There are lots of sites with information, but I know a fellow who raises them for sale and this is what it says on his website. I have followed his suggestions and always done well with this type of orchid... "Orchids are like any other houseplant when it comes to care. They thrive when five basic needs are met: food, water, light, temperature, and humidity. 1 The best way to feed your new orchid is with regular, balanced (e.g. 12-12-12) liquid (it dissolves better in water) plant food. Feed it every other time you water, at ¼ the amount the instructions call for (unless it has specific instructions for orchids). We sell Peter's Cal-Mag and I use it in our greenhouses. 2.Water your orchid every 5(summer)-7(winter) days. Have a schedule to prevent over/under watering but be flexible. If it’s hot water more; if it’s cool, water less. When you do water it, soak it thoroughly. What I do is soak in fertilized water for 10-15 minutes and then drain well. Don’t ever let an orchid sit in water for an extended period of time. The roots will rot and the plant will die. If you have a clear pot, keep an eye on the condensation inside the pot. When there is very little condensation, it is time to water your plant. Remember if in doubt, wait a day to water. 3.Orchid plants in general only like direct sunlight in the morning when it is not so intense. Like humans, they can sunburn. The leaves will become discolored and may die. Phalaenopsis thrive in an eastern window, a protected southern window or an office with fluorescent lighting is perfect. Oncidiums like more light, like a southern window with an eave. Others, like the Cattleya, like even more light. If your plant doesn’t flower, it probably needs more light. Ask me about what kind of light your orchid wants and I’ll suggest a spot in your home or office. 4.In general, if you’re comfortable your orchid is comfortable. 72-80 during the day and 58-65 at night is fine. Don’t place your orchid near a heater vent or in an excessively drafty spot. Orchids come from all types of climates and most will adjust to moderate temperatures. If you have a specific spot you want to put an orchid, ask me and I’ll make a suggestion. 5.Humidity is vital to an orchid and usually lacking in homes and offices but that is easily fixed. Place rocks, marbles, or wood chips in a plant tray or saucer that is one or two sizes larger than your orchid pot. Fill the saucer with plain tap water to a level that is just below the top of the material in the saucer and then place the orchid on the saucer. This method allows water to evaporate at a constant rate and create a humid “microclimate” for your plant without letting the roots get soggy. The reason most orchids are considered hard to grow is people usually worry about them too much. The more you bother it, the more unhappy it becomes. The best way to alleviate this is to treat it like any other houseplant. A better option is to buy a whole bunch of orchids so you can spread the love around!" Good luck!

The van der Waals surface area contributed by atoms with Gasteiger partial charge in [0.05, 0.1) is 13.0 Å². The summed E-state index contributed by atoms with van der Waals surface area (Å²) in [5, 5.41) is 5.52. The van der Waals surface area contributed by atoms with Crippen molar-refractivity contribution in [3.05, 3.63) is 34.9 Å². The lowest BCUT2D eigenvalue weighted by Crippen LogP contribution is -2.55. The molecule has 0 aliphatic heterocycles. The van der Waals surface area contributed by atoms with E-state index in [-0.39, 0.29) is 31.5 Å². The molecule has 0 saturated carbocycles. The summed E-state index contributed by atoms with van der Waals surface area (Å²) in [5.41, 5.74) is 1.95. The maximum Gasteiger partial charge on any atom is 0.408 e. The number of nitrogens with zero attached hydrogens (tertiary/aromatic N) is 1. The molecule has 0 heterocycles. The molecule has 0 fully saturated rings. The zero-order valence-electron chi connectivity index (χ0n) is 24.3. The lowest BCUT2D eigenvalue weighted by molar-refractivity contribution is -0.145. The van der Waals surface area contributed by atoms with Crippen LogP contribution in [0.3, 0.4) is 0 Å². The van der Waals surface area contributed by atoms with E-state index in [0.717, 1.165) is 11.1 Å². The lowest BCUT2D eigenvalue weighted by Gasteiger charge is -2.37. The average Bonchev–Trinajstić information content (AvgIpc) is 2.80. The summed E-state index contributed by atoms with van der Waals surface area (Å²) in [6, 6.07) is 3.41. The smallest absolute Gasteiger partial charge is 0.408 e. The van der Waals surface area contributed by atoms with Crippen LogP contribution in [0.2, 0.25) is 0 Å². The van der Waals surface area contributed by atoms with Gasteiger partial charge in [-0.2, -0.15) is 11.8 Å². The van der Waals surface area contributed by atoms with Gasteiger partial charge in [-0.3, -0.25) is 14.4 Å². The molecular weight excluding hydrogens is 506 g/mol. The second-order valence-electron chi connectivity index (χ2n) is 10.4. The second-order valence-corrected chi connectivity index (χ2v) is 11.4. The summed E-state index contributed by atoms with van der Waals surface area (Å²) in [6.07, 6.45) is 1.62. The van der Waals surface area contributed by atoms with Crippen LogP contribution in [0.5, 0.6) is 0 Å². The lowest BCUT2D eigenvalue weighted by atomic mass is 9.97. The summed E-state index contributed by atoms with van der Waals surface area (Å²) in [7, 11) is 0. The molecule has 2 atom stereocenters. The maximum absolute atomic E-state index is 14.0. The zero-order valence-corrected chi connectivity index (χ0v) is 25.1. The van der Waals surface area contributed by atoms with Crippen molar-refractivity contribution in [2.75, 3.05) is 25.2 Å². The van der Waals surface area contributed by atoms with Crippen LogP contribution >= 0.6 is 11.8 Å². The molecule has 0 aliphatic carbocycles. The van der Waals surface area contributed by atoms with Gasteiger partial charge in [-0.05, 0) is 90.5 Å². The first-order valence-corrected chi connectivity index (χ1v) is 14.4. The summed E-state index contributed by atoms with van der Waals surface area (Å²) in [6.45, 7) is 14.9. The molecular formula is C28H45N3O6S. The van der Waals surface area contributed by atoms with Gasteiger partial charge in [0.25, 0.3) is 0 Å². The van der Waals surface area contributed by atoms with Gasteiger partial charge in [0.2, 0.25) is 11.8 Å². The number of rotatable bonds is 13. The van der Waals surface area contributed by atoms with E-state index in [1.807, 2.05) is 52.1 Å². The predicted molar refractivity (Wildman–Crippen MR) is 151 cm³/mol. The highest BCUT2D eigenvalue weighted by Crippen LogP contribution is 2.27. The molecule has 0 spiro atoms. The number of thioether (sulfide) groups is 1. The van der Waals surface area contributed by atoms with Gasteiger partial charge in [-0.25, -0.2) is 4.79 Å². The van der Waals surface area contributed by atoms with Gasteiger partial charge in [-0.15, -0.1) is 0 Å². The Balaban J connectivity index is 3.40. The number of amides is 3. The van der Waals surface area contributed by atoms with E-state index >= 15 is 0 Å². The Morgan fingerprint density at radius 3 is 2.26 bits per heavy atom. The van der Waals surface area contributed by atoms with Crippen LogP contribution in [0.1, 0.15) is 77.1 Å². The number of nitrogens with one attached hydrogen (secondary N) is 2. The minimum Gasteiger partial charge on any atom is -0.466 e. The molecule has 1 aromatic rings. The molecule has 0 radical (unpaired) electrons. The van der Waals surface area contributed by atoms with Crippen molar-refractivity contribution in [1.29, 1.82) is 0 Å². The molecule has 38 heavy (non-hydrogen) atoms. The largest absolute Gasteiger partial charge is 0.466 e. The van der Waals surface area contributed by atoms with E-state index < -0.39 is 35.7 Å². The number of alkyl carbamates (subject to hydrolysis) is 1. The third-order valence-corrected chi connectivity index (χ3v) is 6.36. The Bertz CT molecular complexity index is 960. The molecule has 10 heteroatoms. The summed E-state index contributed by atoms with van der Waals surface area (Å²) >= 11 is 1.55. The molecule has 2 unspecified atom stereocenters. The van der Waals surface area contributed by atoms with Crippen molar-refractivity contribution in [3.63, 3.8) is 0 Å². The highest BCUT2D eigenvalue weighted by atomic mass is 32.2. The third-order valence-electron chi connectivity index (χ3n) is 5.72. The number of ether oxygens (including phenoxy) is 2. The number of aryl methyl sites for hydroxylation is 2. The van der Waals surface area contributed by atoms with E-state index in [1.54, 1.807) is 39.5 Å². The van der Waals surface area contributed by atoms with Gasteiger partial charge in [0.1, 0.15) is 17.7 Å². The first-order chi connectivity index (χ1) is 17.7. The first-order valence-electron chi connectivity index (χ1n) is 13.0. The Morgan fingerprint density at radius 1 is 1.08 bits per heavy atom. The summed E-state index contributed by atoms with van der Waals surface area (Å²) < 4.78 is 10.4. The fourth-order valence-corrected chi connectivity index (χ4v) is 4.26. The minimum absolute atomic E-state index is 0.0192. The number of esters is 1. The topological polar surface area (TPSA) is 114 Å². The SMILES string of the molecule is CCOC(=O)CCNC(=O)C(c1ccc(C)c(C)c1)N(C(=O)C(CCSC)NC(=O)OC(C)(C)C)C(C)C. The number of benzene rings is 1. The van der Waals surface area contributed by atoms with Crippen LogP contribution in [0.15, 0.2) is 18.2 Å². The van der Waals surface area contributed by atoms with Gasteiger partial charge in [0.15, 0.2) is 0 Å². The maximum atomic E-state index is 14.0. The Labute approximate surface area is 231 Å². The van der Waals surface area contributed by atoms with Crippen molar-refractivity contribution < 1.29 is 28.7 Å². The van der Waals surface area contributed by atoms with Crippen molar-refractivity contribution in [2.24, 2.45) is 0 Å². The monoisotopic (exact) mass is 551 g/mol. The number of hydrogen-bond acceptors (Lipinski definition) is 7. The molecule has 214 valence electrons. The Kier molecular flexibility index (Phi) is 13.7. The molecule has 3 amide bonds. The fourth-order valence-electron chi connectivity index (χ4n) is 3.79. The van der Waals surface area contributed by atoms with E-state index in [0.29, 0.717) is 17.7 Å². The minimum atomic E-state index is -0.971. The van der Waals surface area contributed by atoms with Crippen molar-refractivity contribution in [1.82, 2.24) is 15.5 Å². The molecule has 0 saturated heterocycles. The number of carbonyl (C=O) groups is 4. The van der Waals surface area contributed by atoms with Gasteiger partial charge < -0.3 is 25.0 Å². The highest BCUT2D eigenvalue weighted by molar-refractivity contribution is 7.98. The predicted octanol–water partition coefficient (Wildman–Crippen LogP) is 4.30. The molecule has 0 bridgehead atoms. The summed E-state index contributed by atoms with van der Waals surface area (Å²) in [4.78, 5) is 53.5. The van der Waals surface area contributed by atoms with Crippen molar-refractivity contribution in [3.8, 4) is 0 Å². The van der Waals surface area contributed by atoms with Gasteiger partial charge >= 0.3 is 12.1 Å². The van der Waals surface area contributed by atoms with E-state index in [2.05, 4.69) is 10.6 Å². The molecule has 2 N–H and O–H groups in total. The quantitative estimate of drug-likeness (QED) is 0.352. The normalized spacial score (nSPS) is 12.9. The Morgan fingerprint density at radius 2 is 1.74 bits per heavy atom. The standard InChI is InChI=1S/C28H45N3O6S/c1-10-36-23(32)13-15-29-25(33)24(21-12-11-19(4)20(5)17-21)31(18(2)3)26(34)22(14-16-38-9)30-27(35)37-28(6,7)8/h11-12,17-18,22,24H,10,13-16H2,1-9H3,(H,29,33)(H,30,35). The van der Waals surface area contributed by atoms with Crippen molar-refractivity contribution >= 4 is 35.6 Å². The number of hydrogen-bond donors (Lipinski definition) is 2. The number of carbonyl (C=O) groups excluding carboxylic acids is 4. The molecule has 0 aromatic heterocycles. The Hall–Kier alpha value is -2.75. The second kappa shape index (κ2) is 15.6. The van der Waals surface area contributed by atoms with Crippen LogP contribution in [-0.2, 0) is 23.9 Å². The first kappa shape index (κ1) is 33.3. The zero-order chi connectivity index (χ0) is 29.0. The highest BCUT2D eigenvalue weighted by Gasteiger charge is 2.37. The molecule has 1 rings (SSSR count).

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    • Decor&Dine Decor&Dine on Aug 21, 2013
      @Donna Shipley I hope so, I love them :)
  • Lisa C Lisa C on Aug 21, 2013
    you may be over watering them? never let them sit in water. I don't know about ice cubes they like warm climates? let them dry completly try just misting them with water when they are dry every few days i live in FL mine hang under the trees and i only water when is hasn't rained for a few weeks. They survive off the dew and bloom twice a year.
  • Marilynne Rowland Marilynne Rowland on Aug 21, 2013
    I agree with Lisa! 5 ice cubes one time, once a week!!! That's it! Simplist plant I have ever grown!